“Can you hear that?!” Maxi jerks upright. We were bivying by the river Elbe. It had been a stunning sunset, the warm weather of the day promising an easy night of wildcamping. But just as we settled into our sleeping bags (air mattress and sleeping bag tucked into a water-repellent bivy sack), a crowd of people on the other side of the river suddenly decided this serene and silent night was their moment to throw an impromptu Bollywood party. Including the excited, off-beat honking of a car to go with the music.
Welcome to wildcamping.
This legal grey-zone activity promises exactly one thing: that won’t turn out as expected. Take our Bollywood-party-night: my brother and I eventually marched on, had a midnight encounter with an angry hornet, and were woken up at 3AM by a grazing wild pig. All with just moonlight to illuminate the drama.
So, if you can, set up camp before sunset. It helps to tell who lives where you’re camping. Find a flat surface. If you can’t, set your tent so that it’s not vertically parallel to the slope, but crosses it horizontally. I would absolutely recommend you to stay out of view of streets and trails. You never know who might come strolling by, ready to cause a scene (especially if wildcamping isn’t legal where you are).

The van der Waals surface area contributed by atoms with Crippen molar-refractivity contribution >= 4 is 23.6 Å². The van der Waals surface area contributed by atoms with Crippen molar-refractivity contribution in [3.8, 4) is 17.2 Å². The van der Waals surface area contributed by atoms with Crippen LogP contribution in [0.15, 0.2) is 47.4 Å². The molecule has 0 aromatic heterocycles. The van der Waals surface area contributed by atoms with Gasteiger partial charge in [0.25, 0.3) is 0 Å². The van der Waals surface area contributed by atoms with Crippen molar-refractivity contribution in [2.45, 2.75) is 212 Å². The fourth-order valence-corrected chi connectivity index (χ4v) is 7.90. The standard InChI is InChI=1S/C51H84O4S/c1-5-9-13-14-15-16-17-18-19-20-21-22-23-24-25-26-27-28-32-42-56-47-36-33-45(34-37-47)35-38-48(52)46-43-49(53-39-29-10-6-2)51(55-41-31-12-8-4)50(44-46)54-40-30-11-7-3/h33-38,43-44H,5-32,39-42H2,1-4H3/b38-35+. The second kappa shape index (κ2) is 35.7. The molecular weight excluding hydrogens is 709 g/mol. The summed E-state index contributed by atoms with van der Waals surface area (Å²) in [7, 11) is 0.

Oh, and I know most campers like a good fire. Here’s my 🔥 take:
To the fire, and the surroundings. Don’t be stupid. High, dry grass in forest filled with leaves is NOT the place for a fire. A drought is not the time to light a fire. But if you really need to, make sure you have something to close to put out the flames with: sand, water, or a blanket to smother the flames. Do NOT leave the fire unattended.
Or take a stove, surround it with stones (to protect anything flammable) – voilà!
And when you leave, remember that this place was your home for a night.
Don’t just “Leave No Trace”.
Say thank you. 🙂
Experienced bikepackers: anything I missed? 😉 Head on over to the comments section on Instagram to see if I did!